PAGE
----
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The uprising started on July 18th in the Rif and spread on the next day in mainland Spain. The coup was stopped in many cities and succeeded in some others depending on the initiative of each rebel leader. After the failure of coup Spain was split in two and a bloody Civil War began. Winds of war blew in Europe because of the Nazi expansionism. The Soviet Stalinism was also regarded as a threat in the West so the Spanish war was an international conflict that involved the main powers in the continent. Despite the European nations agreed an official Non-intervention Committee few of them kept outside the war. A: THE DEVELOPEMENT OF THE WAR. The conflict was a total war marked by a ruthless violence. For the very first time a systematic terror was used on civilians in both sides through bombardment and retaliations: priests and conservative citizens in the Popular Front side; Union leaders and leftists in the Nationalist zone. The uprising started in Melilla on July 17th 1936 under the command of the General Franco, and spread through the Peninsula the next day. The coup failed in the big cities, all the Mediterranean coast, eastern Andalusia and the Northern regions. All the industrial areas and the statal centres remained in hands of the Popular Front. In turn the Rebels kept Castille, León, Aragon, Navarre, Galicia and eastern Andalusia. The country had been split in two, the Popular Front or Republican side and the rebels, or Nationalist side. 1st Stage - (July 1936-March 1937): The insurgents managed to cross the strait of Gibraltar and pass their troops to the peninsula thanks to the Italian and German planes. Despite the failure of Franco in taking Madrid the Nationalists consolidated in the central region. On October 1st 1936, Franco was appointed Generalisimo and Head of State by the military Junta. 2nd Stage - (March 1937-November 1937): The rebel army took control of the Cantabric strip (Biscay, Santander and Asturias) and then focused on the conquest of the Mediterranean coast. The Popular Army of the Republic stopped the blow in Guadalajara and Brunete but failed in its attempt of taking Saragossa in Belchite. 3nd Stage - (November 1937- February 1939): The Republicans attacked in Teruel but the Nationalist counteroffensive took them to Mediterranean in Vinaroz and split the Republican Zone in two. The Republic launched its final offensive in the Battle of the Ebro, the bloodiest battle in the War and a useless waste of lives and resources. After the Republican swan song in the Ebro the Nationalist easily took Catalonia. The war ended as the last republican troops surrendered to Franco on April 1st 1939. B: THE SPANISH SOCIETY DURING THE WAR. As long as war developed, each side organized life according to its respective ideology. In the Nationalist side a military power, the "Junta de defensa", gathered all the Anti-Popular Front forces together and allowed no dissidence. Their aims were winning the war, abolishing the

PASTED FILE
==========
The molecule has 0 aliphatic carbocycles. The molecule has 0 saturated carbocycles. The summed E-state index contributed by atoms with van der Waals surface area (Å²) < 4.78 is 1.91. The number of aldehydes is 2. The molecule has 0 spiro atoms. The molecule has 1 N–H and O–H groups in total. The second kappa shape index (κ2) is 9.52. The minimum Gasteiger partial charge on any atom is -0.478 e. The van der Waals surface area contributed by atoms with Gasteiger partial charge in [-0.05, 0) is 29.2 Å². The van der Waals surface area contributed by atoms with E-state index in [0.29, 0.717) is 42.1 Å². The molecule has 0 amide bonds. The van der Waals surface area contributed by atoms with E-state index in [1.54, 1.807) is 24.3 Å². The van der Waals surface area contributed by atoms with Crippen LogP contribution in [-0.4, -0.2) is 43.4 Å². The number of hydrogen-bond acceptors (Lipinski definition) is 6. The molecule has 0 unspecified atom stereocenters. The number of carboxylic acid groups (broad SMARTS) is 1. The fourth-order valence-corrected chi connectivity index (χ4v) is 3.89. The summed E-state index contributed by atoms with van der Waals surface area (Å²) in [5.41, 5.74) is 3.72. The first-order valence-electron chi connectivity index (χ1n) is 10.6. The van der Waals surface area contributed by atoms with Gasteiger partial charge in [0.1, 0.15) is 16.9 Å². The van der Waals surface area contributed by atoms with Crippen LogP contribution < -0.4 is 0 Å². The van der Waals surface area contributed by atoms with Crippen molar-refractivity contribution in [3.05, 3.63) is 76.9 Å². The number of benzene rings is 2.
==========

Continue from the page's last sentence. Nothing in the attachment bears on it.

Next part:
reforms undertaken by the Republic and stopping the revolutionary process initiated in the other side of the frontline. Generalísimo and Head of State. After the first days of the conflict when each of the insurgent Generals acted independently, the need for a unified command became evident. On October 1st 1936 Franco was appointed Generalísimo of the Armies, Head of Government and Head of State. His raise to power was endorsed by his military success, the command of the powerful African Army and the support of Germany. "El Caudillo" launched a personal dictatorship based on a military regime. A technical State Junta of military men was set as a consultative body of the dictator. Unification Decree In May 1937, Franco decreeded the unification of all the political forces in a single party called